How to come more easily, frequently, and powerfully.

There are many reasons someone might click on an article like this.

Some may have a sort of detached curiosity. Unconcerned about their orgasms, they perhaps enjoy reading about the topic or appreciate additional perspectives.

Others can’t help but be drawn to the word ‘powerfully’. More powerful orgasms? Who wouldn’t want that?

And we’ll get there, I promise. But first, I want to go over some things for the people here who want to orgasm more easily or frequently.

Many people struggle to orgasm as reliably as they’d like. Some hardly orgasm at all.

Anorgasmia, a condition where orgasm is rare or completely absent, affects between 11% and 41% of women and 8% of men.

So I’m going to start with some basics, and we’ll work our way up from there. This article is basically a cheat sheet for my free Unlocking Orgasm Mini-Course. It’s one blog post covering four days of learning: you’re welcome!

(I highly recommend checking the course out, by the way. It comes with a really helpful activity ebook and a recorded guided audio session.)

Get the Course and Ebook

Okay. We’ll talk body parts soon. But first, I need you to know something very important:

Orgasm is just one part of your multi-phase sexual response cycle.

That’s right: your body goes through multiple physical and mental states during the course of sexual activity.

There are a couple of versions of the sexual response cycle depending on which researcher you ask, but the most commonly accepted one has 4 phases:

  • Excitement
  • Plateau
  • Orgasm
  • Resolution

If you’ve ever studied storylines with exposition, rising action, climax, and resolution, it looks a lot like that. Also, everyone’s “storyline” is unique, shaped by things like biology, psychology, social influences, environment, and other factors.

The Sexual Response Cycle

I want you to know this because in order to orgasm, a person must experience rising sexual excitement, also known as arousal.

Orgasms don’t come from nothing!

I cannot tell you how many people I’ve met who try to orgasm or make their partners orgasm by going straight for the genitals with very little or no build-up of sexual excitement.

Not all sexual excitement comes from the genitals. There are so many ways to build arousal before you rush to your pleasure bits.

Some people get sexually excited very easily. They go from 0 to 100 rapidly, making a quick trip to powerful orgasms possible.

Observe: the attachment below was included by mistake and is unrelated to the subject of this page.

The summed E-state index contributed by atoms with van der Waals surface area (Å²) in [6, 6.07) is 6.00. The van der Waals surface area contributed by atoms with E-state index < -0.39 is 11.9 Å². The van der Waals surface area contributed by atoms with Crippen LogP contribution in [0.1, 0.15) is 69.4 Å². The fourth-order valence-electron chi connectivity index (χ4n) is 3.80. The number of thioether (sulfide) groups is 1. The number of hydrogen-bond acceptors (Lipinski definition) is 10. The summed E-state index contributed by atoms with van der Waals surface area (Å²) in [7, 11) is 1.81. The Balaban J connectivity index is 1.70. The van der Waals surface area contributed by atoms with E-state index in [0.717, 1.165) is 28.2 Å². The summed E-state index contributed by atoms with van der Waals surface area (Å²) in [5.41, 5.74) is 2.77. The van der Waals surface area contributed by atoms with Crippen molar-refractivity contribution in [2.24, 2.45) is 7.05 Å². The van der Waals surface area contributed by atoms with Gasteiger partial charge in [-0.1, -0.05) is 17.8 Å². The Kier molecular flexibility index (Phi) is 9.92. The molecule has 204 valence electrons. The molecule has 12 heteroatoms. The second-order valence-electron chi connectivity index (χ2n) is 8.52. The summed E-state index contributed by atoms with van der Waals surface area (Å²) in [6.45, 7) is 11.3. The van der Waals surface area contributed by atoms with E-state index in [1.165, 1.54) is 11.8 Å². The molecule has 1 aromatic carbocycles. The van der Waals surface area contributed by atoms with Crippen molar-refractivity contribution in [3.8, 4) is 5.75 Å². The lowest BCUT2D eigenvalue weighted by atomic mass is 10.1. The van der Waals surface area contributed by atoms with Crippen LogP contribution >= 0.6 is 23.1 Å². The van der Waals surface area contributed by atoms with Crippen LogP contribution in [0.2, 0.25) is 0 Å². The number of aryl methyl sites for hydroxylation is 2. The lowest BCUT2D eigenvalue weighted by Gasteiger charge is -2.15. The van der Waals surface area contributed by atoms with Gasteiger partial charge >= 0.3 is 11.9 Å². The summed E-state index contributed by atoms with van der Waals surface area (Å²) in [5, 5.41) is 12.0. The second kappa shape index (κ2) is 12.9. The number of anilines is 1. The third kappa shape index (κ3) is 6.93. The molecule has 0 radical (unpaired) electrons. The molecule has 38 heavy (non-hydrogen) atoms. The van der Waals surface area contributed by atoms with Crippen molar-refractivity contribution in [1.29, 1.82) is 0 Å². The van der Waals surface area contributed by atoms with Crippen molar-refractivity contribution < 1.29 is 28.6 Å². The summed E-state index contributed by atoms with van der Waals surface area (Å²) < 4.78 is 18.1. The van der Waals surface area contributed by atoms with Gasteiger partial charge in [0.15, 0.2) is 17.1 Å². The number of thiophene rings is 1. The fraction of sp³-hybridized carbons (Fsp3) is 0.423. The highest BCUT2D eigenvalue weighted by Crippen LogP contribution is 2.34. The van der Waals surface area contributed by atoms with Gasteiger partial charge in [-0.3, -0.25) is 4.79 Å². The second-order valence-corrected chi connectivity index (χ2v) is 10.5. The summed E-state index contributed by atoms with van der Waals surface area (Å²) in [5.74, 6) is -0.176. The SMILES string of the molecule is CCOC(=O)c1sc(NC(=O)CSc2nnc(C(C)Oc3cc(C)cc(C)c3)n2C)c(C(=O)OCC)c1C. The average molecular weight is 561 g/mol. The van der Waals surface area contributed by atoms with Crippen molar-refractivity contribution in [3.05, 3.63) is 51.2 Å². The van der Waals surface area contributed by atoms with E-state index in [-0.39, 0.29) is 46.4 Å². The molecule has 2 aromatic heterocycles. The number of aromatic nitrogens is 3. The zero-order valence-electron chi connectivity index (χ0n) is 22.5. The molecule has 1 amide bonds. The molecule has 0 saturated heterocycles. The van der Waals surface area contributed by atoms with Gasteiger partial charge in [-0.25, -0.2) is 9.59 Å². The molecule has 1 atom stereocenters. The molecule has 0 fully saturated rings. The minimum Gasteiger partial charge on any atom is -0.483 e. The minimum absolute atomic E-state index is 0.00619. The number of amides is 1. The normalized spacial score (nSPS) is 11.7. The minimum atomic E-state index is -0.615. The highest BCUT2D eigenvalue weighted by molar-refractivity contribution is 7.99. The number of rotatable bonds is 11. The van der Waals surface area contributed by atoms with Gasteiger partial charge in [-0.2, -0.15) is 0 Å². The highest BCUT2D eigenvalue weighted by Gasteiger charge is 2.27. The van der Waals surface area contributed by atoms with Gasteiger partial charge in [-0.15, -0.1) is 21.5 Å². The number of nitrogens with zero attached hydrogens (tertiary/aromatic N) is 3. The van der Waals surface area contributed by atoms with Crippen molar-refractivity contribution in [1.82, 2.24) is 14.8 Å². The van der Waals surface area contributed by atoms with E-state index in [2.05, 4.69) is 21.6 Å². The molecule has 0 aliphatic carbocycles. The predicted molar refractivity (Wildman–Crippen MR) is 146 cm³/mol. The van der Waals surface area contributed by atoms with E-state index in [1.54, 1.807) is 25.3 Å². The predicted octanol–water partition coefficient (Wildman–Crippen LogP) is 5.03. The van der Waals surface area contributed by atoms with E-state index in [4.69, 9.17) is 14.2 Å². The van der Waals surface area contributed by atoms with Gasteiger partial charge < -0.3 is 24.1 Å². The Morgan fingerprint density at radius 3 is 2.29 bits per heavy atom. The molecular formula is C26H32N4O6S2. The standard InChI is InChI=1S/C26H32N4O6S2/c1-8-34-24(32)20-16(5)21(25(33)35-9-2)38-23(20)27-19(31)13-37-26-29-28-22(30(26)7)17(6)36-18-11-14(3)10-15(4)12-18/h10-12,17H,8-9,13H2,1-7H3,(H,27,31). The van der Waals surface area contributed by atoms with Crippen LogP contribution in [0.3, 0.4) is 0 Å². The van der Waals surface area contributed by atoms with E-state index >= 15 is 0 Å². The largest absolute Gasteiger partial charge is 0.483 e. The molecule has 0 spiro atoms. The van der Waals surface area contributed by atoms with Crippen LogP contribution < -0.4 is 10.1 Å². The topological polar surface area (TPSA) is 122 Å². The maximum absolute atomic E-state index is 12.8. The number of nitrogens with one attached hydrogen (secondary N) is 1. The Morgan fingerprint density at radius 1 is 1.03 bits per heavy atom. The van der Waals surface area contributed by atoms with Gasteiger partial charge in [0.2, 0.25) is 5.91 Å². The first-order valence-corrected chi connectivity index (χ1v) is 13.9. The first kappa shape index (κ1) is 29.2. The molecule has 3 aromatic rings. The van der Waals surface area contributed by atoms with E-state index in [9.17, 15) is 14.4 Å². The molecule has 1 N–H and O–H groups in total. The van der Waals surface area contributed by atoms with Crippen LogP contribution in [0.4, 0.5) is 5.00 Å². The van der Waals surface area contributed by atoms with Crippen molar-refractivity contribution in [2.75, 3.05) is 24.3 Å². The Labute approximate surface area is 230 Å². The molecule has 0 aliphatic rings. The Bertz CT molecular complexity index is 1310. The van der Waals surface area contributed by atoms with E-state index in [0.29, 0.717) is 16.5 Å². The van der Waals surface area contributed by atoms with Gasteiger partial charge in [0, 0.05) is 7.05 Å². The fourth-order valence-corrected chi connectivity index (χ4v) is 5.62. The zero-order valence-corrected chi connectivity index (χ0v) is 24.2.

But for many people struggling with orgasm or wanting more powerful orgasms, my first piece of advice is this: instead of expecting yourself to go from 0 to 100, try to go from 0-10, then 10-20, then 20-30.

Basically, I’m telling you to slow down.

Even if you do already experience rising sexual excitement, and even if you do usually orgasm, slowing down and spending more time in the excitement stage builds a much more robust orgasmic threshold.

The more time you spend increasing excitement, the higher your orgasmic potential becomes.

So, how do you do that?

Improving Your Orgasmic Threshold

Let’s talk about raising that orgasmic threshold. I’ll include ideas here for whether you’re on your own or exploring with a partner.

On Your Own: Presence with Self-Pleasure

If you’re on your own and masturbating, you can try sensually touching sensitive parts of your body except for the genitals for at least ten minutes. Only after ten minutes has passed should you move to genital touch.

Explore Your Erogenous Zones

The areas marked in red above are potential erogenous zones. Try exploring sensual touch in these places for ten minutes before your next masturbation session. You can use your hands or try different objects, even vibrating toys if you have any.

After ten minutes has passed, try sensually touching your genitals for at least another ten minutes without trying to orgasm.

That’s right: don’t even make an effort to orgasm. In fact, go ahead and actively avoid orgasm entirely for ten minutes. Just enjoy the feeling of touching your genitals and explore different types of touch that feel good. Feel free to listen to or read erotica or watch porn while you do this.

That’s 20 minutes of building excitement, which is great! Research has shown that vulva owners whose partners engage in at least 20 minutes of non-penetrative sexual activity are much more likely to orgasm during sex than those who don’t spend that much time in the sexual excitement stage.

With a Partner: Sharing Sensual Touch

If you’re with a partner, use the same ten-minute rules, but frame the experience more as a sensual and then erotic massage.

Have them give you a ten-minute massage without touching your genitals, then a luxurious and gentle ten-minute genital massage before attempting to make your orgasm. Use lube for the genital massage to make it especially luxurious.

Learn how to give an erotic massage in the Orgasm School.

This activity is similar to another one called Pleasure Mapping. I offer a pleasure mapping class in New Orleans and will finally begin offering the class online for the first time in the Orgasm School.

If you’ve really been struggling to orgasm for a long time, it might be helpful to rule out medical causes with a doctor. If you rule that out, most sex therapists will then recommend trying an activity called Sensate Focus Therapy.

Sensate Focus Therapy is similar to what I’ve described with the ten-minute suggestions, but with a bit more direction about how to focus on sensation. There’s a 20-minute, audio-guided sensate focus session in the free Unlocking Orgasm course as well as written directions in the free Talking About Orgasm eBook.

Allright, we all understand that we need rising sexual excitement in order to orgasm. Some of you are thinking, Shannon, I get plenty excited – I just seem to get stuck in that plateau phase. I get most of the way there but can’t finish.

What gives?

Let’s talk about how orgasm happens.

As you may already know, most people orgasm thanks to slippery, rhythmic, pressured stimulation on their genital glans.